For petty criminals who skirt the edges of the drug trade, Ray and Manny have a sweet deal going. With a tip from a friend, they move in on small-time drug operations wearing DEA jackets, taking down local dealers and escaping with the spoils, in drugs or cash: “Everyone was high. Everyone was stupid. Everyone had guns.”
At thirty, Ray is starting to consider the end game, what the future holds when he finally runs out of options. But the future is irrelevant after their last hit, a meth lab where unhappy tweakers let loose a torrent of gunfire, Ray and Manny pursued by a man near the farmhouse who was watching in the dark.
Most of the time, the guys have stolen indiscriminately from their marks when deciding who to rip off. But this last score is a whole different thing; the weak link is a junkie who knows their names and will surely give them up. Before they can formulate a plan, Ray and Manny face the fact that they may pay dearly for this last heist. They have crashed the wrong party and will suffer the consequences.
Kind of a strange environment for an epiphany, but Ray is on the verge of change, questioning the path his life has taken. Dragging along a duffle bag filled with money and drugs, Ray doesn’t have any answers this time, but ever since the big score he has been aware that this business is more dangerous and less attractive with each passing day.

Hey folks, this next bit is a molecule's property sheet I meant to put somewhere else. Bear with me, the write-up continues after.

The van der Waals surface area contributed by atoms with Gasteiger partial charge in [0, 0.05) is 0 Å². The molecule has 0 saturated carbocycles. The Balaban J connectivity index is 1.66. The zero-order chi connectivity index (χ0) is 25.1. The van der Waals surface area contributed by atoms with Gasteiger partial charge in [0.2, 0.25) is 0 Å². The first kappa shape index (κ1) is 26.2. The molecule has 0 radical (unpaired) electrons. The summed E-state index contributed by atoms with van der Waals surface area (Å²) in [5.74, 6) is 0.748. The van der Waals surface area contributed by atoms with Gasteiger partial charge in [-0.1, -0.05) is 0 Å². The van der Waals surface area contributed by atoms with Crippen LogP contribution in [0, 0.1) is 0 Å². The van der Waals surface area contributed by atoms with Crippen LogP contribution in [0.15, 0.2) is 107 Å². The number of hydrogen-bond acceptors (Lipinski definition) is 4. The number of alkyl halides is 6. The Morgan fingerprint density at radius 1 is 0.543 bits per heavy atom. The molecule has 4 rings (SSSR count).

Caught in a downward spiral, Ray has to tough it out, to figure a way through the heavyweights on their trail as well as the stranger who was watching the hit. Tafoya does nothing to romanticize this story, from the tattooed meth heads to life on the run, where every shadow hints at menace. This is life in the short term, the end as close as the next bullet.
More from luck than brains, Ray’s narrow escapes prove the futility of the lifestyle he has drifted into: “Old feelings and resentments were just beneath the surface of his skin, like barbs he couldn’t get out.” With only the memories of his dead girlfriend and the love of his stepmother for comfort, Ray inhabits a no-man’s land that few survive, jail time or death the usual fate.
There’s not much humor in this book, just the ugly, seamy side of the drug world; but for all the pain and stupid violence, there’s a lot of wisdom in Ray’s character: “You lock up the good and bad and sometimes both in the same person.”